In theory, to do this, create a VLAN interface attached to your external interface, set the VLAN ID, Role=External, Connection Type=PPPoE and set your PPPoE username and password.

There is currently a bug in the Network Interfaces where you are not given the option to set the Connection Type to PPPoE. The workaround is to set the connection type to DHCP and save the interface. Then go back and edit the interface you've just created. You will then be able to set the Connection Type to PPPoE and input your username and password.


The two network cables coming from your box may need to be swapped. If you are having a hard time connecting to the Internet, make sure you try swapping the cables.

In most installs, the network cards and IP settings will work straight out of the box. However, getting the network up the first time can be an exercise in frustration in some circumstances. Issues include;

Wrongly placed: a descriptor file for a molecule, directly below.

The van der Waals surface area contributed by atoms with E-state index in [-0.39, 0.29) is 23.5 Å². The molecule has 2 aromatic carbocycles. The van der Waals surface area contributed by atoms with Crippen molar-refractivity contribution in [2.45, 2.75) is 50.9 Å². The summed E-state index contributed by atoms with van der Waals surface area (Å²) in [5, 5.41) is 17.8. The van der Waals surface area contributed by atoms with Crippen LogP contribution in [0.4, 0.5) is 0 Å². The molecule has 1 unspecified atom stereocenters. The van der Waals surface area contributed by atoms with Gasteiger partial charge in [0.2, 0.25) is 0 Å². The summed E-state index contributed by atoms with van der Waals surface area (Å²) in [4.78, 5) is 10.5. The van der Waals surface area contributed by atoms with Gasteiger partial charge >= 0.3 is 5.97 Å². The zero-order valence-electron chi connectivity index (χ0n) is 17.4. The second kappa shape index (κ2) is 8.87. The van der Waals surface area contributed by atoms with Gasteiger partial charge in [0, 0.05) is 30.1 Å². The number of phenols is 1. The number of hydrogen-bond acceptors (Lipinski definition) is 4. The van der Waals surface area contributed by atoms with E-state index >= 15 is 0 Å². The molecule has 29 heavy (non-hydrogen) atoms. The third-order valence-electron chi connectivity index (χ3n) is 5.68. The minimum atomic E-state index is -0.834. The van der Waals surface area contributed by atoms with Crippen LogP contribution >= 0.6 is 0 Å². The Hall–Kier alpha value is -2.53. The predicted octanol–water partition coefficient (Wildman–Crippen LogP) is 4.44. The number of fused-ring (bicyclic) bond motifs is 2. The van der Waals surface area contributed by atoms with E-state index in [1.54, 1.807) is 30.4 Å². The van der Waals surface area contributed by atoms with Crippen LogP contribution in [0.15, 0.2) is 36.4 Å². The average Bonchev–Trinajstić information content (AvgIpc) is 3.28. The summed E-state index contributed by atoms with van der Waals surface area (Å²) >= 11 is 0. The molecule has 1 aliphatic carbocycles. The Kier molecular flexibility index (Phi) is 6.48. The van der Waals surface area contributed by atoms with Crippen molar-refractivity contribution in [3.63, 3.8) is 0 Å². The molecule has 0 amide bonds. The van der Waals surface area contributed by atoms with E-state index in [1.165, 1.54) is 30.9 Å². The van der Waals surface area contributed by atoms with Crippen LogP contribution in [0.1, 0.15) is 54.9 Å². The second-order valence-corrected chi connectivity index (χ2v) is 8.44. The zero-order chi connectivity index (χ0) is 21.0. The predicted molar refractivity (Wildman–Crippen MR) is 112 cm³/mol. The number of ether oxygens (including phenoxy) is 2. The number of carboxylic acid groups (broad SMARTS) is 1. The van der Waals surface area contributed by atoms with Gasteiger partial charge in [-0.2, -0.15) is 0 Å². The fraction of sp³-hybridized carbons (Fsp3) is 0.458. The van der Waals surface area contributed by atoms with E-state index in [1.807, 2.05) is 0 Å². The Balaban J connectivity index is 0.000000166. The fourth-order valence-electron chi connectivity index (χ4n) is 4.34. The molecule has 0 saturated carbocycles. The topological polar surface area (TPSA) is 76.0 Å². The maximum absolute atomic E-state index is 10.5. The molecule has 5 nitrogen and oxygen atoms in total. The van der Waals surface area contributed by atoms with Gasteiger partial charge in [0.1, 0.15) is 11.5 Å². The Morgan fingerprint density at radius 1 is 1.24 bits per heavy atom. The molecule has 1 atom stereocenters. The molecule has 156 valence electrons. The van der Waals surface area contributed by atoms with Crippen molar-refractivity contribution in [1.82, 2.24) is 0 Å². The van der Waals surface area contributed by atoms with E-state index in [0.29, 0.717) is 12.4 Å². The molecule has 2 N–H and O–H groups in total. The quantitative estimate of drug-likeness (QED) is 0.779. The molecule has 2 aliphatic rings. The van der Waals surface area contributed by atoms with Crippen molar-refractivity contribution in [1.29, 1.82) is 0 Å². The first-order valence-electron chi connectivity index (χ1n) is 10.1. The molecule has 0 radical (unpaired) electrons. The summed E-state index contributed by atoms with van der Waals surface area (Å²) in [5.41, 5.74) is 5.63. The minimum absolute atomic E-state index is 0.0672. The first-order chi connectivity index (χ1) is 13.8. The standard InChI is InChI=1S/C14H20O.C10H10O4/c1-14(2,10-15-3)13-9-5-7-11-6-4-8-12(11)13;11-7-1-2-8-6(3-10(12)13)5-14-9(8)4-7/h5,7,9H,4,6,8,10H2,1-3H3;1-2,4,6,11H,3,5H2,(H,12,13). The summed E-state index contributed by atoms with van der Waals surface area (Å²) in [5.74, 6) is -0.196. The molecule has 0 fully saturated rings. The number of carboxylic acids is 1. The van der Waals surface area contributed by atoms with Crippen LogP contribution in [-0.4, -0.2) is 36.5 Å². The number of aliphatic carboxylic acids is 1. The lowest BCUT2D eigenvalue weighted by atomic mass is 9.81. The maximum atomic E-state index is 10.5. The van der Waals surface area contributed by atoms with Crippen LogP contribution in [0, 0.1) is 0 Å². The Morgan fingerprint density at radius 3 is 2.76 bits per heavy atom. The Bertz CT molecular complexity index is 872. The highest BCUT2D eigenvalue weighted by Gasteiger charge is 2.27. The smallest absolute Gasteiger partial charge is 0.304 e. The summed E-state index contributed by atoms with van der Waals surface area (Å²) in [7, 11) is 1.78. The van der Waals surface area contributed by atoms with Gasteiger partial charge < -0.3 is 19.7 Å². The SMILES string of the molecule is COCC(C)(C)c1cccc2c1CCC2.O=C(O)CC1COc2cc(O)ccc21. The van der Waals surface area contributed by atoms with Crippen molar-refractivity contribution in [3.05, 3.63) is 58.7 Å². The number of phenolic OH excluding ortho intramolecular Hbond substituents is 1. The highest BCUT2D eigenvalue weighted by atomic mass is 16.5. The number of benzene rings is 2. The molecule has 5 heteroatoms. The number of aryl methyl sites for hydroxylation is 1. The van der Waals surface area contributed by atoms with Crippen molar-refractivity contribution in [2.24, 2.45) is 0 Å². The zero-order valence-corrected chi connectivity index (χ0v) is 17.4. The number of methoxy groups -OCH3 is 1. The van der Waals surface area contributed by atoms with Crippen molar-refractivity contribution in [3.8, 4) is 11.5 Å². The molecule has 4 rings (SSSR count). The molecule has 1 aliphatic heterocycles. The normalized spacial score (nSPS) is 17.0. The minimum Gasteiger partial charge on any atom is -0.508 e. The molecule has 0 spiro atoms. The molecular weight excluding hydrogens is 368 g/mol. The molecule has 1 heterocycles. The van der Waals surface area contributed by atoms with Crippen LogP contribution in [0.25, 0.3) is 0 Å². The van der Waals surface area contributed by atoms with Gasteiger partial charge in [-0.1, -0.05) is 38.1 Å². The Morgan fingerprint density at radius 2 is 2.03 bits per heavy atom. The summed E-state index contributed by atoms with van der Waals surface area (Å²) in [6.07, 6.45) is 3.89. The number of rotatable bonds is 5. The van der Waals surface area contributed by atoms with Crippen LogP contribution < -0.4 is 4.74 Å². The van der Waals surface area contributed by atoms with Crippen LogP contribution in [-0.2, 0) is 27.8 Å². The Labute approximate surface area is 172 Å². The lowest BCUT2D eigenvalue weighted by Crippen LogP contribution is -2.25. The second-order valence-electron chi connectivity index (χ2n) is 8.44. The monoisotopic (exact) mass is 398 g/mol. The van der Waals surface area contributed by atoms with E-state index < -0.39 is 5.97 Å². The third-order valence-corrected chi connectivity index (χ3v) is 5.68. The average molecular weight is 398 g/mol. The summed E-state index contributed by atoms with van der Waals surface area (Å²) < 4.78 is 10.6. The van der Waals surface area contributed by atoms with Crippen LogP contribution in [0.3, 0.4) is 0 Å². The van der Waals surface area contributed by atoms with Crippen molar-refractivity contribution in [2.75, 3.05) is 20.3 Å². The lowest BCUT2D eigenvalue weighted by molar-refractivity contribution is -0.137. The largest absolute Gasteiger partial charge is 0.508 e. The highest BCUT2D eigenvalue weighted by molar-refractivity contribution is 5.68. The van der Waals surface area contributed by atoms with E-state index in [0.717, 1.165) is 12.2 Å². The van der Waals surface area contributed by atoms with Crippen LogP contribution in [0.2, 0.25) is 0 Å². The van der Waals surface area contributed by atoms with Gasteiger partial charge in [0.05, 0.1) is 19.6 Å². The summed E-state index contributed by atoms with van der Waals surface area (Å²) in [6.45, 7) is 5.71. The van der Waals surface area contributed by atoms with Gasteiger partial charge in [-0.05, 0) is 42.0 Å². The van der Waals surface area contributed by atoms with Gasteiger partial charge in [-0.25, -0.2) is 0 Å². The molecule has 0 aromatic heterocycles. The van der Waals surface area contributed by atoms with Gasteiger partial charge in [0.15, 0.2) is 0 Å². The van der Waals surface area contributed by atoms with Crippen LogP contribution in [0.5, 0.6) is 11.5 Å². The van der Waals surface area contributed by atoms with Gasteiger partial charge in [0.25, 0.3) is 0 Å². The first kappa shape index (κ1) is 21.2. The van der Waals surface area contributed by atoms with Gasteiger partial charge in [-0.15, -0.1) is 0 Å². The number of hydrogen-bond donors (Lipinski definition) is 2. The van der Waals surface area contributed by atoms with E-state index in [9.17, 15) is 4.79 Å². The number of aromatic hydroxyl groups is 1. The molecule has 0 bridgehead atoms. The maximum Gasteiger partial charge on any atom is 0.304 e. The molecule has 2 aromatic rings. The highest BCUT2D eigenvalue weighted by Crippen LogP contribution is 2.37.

• Network card compatibility
  • Invalid networks settings (username, password, default gateway)
  • Finicky cable/DSL modems that cache network card hardware information

Here are some helpful advanced tools and tips to diagnose a network issue from the command line:

  • mii-tool displays link status and speed
  • ethtool eth0 displays links status, speed, and many other stats - not all cards support this tool
  • ifconfig eth0 displays IP settings on eth0


content/en_us/7_ug_network.txt · Last modified: 2019/06/05 13:07 by nickh